Tanimoto, Ryuta; Cleary, Ryan C; Bagley, Demetrius H; Hubosky, Scott G

    2016-03-01

    Flexible and semirigid ureteroscopy (URS) are widely performed for the treatment of upper tract calculi and tumors. Ureteral avulsion is a rare, but devastating complication of endoscopic stone removal having multiple possible etiologies. Awareness and avoidance of this rare complication depend on identifying responsible mechanisms. This study examines the situations in which ureteral avulsion occurs as described anonymously in the Manufacturer and User facility Device Experience (MAUDE) database. The MAUDE database was systematically reviewed to account for all reported complications of flexible and semirigid URS. Keywords "ureteroscopy, injury, death, malfunction and other" were entered in the database and medical device reports were reviewed to capture any cases resulting in ureteral avulsion. Attention was paid to the type of ureteroscope involved and the mechanism for avulsion. A total of 104 entries were found detailing the reported complications of flexible and semirigid URS. Ureteral avulsion was clearly noted in six reports with flexible (2) and semirigid ureteroscopes (4). Potential mechanisms included locked deflection of a flexible ureteroscope (1), bunching of the distal bending rubber in a flexible ureteroscope (1), scabbard avulsion (3), and stone basketing (1). Although the incidence of ureteral avulsion cannot truly be determined from this study, some potentially novel mechanisms for this rare complication are observed. This may target future educational efforts to maximize awareness and avoidance of this complication.

  17. Stromal Protein Ecm1 Regulates Ureteric Bud Patterning and Branching

    PubMed Central

    Paroly, Suneeta S.; Wang, Fengwei; Spraggon, Lee; Merregaert, Joseph; Batourina, Ekatherina; Tycko, Benjamin; Schmidt-Ott, Kai M.; Grimmond, Sean; Little, Melissa; Mendelsohn, Cathy

    2013-01-01

    The interactions between the nephrogenic mesenchyme and the ureteric bud during kidney development are well documented. While recent studies have shed some light on the importance of the stroma during renal development, many of the signals generated in the stroma, the genetic pathways and interaction networks involving the stroma are yet to be identified. Our previous studies demonstrate that retinoids are crucial for branching of the ureteric bud and for patterning of the cortical stroma. In the present study we demonstrate that autocrine retinoic acid (RA) signaling in stromal cells is critical for their survival and patterning, and show that Extracellular matrix 1, Ecm1, a gene that in humans causes irritable bowel syndrome and lipoid proteinosis, is a novel RA-regulated target in the developing kidney, which is secreted from the cortical stromal cells surrounding the cap mesenchyme and ureteric bud. Our studies suggest that Ecm1 is required in the ureteric bud for regulating the distribution of Ret which is normally restricted to the tips, as inhibition of Ecm1 results in an expanded domain of Ret expression and reduced numbers of branches. We propose a model in which retinoid signaling in the stroma activates expression of Ecm1, which in turn down-regulates Ret expression in the ureteric bud cleft, where bifurcation normally occurs and normal branching progresses. PMID:24391906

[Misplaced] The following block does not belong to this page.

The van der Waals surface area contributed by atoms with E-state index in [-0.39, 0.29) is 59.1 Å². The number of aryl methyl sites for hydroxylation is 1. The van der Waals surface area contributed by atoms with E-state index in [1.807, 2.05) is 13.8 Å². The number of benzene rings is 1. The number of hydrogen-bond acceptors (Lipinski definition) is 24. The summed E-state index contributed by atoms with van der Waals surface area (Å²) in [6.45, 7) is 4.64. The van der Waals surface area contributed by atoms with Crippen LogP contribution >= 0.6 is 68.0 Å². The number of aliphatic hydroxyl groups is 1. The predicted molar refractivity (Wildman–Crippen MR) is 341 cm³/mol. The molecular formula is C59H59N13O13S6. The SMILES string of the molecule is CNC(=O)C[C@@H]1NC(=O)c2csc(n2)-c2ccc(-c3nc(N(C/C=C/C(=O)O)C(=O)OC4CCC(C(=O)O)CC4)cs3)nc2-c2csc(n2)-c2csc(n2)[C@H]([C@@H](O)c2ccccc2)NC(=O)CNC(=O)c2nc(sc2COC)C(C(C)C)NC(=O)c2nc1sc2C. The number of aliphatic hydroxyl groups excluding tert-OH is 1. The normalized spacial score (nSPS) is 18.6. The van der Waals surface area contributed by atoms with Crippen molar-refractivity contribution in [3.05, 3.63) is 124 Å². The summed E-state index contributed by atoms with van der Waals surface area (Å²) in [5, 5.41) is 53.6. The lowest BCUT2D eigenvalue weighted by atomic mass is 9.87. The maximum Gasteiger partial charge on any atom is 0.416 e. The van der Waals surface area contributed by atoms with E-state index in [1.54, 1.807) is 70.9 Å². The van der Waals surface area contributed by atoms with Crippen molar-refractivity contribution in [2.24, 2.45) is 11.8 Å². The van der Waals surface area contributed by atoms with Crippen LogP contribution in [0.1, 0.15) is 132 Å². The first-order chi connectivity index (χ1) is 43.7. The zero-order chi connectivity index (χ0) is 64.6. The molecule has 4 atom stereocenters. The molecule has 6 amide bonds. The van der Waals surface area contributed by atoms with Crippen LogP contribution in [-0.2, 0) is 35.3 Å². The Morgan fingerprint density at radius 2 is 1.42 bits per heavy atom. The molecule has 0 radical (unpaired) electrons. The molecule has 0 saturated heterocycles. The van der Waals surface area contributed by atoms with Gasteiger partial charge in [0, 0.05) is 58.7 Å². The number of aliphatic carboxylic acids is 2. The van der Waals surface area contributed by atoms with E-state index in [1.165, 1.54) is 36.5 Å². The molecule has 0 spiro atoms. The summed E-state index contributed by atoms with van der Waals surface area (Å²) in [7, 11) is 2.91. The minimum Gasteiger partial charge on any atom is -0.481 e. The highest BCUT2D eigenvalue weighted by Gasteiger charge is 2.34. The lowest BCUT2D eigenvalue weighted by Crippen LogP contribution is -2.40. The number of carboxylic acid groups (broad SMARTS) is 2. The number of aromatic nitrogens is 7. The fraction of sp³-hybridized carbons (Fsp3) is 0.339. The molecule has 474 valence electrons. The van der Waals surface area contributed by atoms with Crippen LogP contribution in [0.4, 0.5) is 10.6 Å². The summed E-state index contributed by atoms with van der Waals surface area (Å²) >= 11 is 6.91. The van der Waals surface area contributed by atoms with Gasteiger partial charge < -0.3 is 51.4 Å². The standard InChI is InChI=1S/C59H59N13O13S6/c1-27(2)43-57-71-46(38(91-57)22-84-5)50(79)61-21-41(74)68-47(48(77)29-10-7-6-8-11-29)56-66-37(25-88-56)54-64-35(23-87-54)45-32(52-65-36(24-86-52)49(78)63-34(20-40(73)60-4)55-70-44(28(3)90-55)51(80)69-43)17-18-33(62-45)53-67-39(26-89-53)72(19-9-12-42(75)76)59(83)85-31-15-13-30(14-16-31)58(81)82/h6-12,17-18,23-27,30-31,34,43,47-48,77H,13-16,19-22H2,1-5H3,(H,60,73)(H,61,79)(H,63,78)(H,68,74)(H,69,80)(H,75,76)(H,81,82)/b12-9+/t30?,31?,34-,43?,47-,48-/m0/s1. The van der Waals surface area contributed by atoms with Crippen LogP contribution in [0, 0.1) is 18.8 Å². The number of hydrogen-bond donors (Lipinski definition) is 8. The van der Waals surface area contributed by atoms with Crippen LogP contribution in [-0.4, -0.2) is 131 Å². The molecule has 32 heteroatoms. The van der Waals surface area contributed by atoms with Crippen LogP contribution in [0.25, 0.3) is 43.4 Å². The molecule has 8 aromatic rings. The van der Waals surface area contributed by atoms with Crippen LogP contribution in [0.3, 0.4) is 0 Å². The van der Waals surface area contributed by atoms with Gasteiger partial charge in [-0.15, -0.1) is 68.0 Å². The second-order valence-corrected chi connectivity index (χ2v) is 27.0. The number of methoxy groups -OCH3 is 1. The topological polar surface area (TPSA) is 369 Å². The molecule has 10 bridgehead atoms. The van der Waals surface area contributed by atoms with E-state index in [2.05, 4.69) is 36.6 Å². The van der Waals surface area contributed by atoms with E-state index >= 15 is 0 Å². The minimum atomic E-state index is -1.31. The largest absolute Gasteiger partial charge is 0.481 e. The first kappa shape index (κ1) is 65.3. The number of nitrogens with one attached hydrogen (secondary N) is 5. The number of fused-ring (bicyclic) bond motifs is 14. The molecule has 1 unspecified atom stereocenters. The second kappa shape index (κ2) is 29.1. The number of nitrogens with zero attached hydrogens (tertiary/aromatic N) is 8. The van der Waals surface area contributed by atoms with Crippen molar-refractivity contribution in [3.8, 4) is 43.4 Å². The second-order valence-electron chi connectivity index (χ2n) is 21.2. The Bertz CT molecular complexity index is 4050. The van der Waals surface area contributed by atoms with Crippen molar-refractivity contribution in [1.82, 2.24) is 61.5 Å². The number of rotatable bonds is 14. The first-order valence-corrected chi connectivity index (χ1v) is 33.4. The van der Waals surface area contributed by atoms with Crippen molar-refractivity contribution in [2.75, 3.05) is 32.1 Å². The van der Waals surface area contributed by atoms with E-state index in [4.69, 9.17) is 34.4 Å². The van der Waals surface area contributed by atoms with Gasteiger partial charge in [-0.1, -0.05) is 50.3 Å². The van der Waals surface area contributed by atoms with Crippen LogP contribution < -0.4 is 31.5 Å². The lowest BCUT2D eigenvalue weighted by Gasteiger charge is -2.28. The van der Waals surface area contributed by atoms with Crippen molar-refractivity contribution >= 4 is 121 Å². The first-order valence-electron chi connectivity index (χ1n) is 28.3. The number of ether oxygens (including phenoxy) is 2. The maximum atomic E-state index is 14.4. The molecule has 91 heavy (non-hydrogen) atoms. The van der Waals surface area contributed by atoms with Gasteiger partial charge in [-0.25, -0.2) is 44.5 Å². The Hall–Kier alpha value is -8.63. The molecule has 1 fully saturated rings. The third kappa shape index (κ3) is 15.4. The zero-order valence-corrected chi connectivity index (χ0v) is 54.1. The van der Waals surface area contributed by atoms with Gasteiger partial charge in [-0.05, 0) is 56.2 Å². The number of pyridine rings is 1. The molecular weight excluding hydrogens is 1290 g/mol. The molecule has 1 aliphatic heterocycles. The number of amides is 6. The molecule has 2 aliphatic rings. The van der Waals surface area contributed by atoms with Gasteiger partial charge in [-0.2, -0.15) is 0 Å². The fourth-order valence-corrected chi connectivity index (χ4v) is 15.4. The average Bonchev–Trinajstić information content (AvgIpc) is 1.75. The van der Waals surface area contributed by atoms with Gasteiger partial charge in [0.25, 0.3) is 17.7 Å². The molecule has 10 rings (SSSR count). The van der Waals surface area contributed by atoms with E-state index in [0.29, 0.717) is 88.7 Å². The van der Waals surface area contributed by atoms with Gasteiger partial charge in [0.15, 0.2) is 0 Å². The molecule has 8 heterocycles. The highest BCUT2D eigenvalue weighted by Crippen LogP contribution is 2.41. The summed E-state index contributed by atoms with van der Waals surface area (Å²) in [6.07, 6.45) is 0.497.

18. The structure and early evolution of recently arisen gene duplicates in the Caenorhabditis elegans genome.

    PubMed

    Katju, Vaishali; Lynch, Michael

    2003-12-01

    The significance of gene duplication in provisioning raw materials for the evolution of genomic diversity is widely recognized, but the early evolutionary dynamics of duplicate genes remain obscure. To elucidate the structural characteristics of newly arisen gene duplicates at infancy and their subsequent evolutionary properties, we analyzed gene pairs with < or =10% divergence at synonymous sites within the genome of Caenorhabditis elegans. Structural heterogeneity between duplicate copies is present very early in their evolutionary history and is maintained over longer evolutionary timescales, suggesting that duplications across gene boundaries in conjunction with shuffling events have at least as much potential to contribute to long-term evolution as do fully redundant (complete) duplicates. The median duplication span of 1.4 kb falls short of the average gene length in C. elegans (2.5 kb), suggesting that partial gene duplications are frequent. Most gene duplicates reside close to the parent copy at inception, often as tandem inverted loci, and appear to disperse in the genome as they age, as a result of reduced survivorship of duplicates located in proximity to the ancestral copy. We propose that illegitimate recombination events leading to inverted duplications play a disproportionately large role in gene duplication within this genome in comparison with other mechanisms.

  19. Evidence for the fixation of gene duplications by positive selection in Drosophila

    PubMed Central

    Cardoso-Moreira, Margarida; Arguello, J. Roman; Gottipati, Srikanth; Harshman, L.G.; Grenier, Jennifer K.; Clark, Andrew G.

    2016-01-01